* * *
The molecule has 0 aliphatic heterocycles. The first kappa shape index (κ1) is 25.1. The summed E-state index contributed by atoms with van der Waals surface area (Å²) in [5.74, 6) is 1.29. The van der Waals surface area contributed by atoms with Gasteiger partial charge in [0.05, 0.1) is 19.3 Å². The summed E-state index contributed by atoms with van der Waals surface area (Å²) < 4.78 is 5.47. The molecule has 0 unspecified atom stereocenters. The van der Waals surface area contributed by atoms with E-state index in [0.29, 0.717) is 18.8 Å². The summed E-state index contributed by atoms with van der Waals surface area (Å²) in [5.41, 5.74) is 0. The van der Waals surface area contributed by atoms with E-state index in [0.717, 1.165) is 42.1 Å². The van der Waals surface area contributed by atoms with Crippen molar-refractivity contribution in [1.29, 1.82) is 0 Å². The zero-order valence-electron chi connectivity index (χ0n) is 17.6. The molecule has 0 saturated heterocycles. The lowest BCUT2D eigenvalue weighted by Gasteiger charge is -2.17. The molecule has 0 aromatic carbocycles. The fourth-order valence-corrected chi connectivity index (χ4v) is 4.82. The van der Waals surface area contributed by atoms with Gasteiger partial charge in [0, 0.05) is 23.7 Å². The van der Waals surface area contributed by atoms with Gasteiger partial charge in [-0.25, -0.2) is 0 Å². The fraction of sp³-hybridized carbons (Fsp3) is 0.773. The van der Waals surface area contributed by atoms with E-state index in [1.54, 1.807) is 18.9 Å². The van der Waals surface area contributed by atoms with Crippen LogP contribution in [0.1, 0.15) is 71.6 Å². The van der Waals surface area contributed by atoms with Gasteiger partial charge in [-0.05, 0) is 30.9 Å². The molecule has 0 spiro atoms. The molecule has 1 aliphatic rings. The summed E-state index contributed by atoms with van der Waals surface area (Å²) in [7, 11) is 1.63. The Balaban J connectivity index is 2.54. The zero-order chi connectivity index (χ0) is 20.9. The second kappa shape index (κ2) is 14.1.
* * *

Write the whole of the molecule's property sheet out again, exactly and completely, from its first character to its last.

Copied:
The molecule has 0 aliphatic heterocycles. The first kappa shape index (κ1) is 25.1. The summed E-state index contributed by atoms with van der Waals surface area (Å²) in [5.74, 6) is 1.29. The van der Waals surface area contributed by atoms with Gasteiger partial charge in [0.05, 0.1) is 19.3 Å². The summed E-state index contributed by atoms with van der Waals surface area (Å²) < 4.78 is 5.47. The molecule has 0 unspecified atom stereocenters. The van der Waals surface area contributed by atoms with E-state index in [0.29, 0.717) is 18.8 Å². The summed E-state index contributed by atoms with van der Waals surface area (Å²) in [5.41, 5.74) is 0. The van der Waals surface area contributed by atoms with E-state index in [0.717, 1.165) is 42.1 Å². The van der Waals surface area contributed by atoms with Crippen molar-refractivity contribution in [1.29, 1.82) is 0 Å². The zero-order valence-electron chi connectivity index (χ0n) is 17.6. The molecule has 0 saturated heterocycles. The lowest BCUT2D eigenvalue weighted by Gasteiger charge is -2.17. The molecule has 0 aromatic carbocycles. The fourth-order valence-corrected chi connectivity index (χ4v) is 4.82. The van der Waals surface area contributed by atoms with Gasteiger partial charge in [0, 0.05) is 23.7 Å². The van der Waals surface area contributed by atoms with Gasteiger partial charge in [-0.25, -0.2) is 0 Å². The fraction of sp³-hybridized carbons (Fsp3) is 0.773. The van der Waals surface area contributed by atoms with E-state index in [1.54, 1.807) is 18.9 Å². The van der Waals surface area contributed by atoms with Crippen LogP contribution in [0.1, 0.15) is 71.6 Å². The van der Waals surface area contributed by atoms with Gasteiger partial charge in [-0.05, 0) is 30.9 Å². The molecule has 0 spiro atoms. The molecule has 1 aliphatic rings. The summed E-state index contributed by atoms with van der Waals surface area (Å²) in [7, 11) is 1.63. The Balaban J connectivity index is 2.54. The zero-order chi connectivity index (χ0) is 20.9. The second kappa shape index (κ2) is 14.1.